Usually, cell types are found by clustering cells in expression space (or some lower dim. projection of it), and calculating differentially expressed (DE) genes. These DE genes are then used to annotate the cluster to a particular type. Cell states are then thought of as a 'fine-grained' view on this cluster, making some reference to a biological process.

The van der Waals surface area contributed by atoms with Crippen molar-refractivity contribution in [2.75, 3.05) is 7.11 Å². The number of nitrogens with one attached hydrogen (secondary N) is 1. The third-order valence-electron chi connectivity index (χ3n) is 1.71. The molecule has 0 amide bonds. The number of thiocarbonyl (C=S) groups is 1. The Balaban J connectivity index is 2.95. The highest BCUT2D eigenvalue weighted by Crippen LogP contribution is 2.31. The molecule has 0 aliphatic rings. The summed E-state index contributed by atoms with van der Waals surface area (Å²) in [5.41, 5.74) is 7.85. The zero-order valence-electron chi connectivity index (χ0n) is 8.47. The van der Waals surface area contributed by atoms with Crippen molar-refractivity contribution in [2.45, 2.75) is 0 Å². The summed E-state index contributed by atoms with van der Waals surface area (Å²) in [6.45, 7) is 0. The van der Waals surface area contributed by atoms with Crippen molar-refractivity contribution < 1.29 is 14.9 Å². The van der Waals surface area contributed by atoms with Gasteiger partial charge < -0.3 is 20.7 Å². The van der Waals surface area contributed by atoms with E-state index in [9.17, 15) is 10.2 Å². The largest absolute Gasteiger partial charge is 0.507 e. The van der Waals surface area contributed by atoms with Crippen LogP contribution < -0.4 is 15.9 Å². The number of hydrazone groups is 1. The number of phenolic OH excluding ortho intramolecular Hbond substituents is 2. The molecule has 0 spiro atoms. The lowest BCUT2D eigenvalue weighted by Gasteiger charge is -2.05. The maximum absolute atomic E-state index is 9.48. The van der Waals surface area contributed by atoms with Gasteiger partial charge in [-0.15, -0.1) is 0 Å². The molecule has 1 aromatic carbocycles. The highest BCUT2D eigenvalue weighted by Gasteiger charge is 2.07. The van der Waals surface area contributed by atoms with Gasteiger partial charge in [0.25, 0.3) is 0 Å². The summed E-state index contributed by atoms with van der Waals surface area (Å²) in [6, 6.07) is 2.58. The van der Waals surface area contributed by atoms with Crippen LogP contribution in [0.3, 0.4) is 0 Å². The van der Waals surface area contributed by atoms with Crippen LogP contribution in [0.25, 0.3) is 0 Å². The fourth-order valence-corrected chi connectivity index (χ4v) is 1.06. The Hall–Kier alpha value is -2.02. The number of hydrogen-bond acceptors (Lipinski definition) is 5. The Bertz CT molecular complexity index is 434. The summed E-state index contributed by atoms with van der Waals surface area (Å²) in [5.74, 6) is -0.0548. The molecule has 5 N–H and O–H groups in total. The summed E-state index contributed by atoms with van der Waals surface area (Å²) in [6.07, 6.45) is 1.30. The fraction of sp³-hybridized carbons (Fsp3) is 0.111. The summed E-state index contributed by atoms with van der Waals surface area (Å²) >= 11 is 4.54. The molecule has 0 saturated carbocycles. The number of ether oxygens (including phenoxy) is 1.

However, this means that a particular cell state can never be present across cell types, whereas we do think of them like this. For example, "being at a certain point along the cell cycle" can be thought of as a state, or "being under stress", and cells of different types can be in these states simultaneously. Is there some principled way to extract such states from single cell gene-expression data? It should be able to annotate different, far removed regions in expression space as being in the same state, so probably cannot be based on distances in expression space.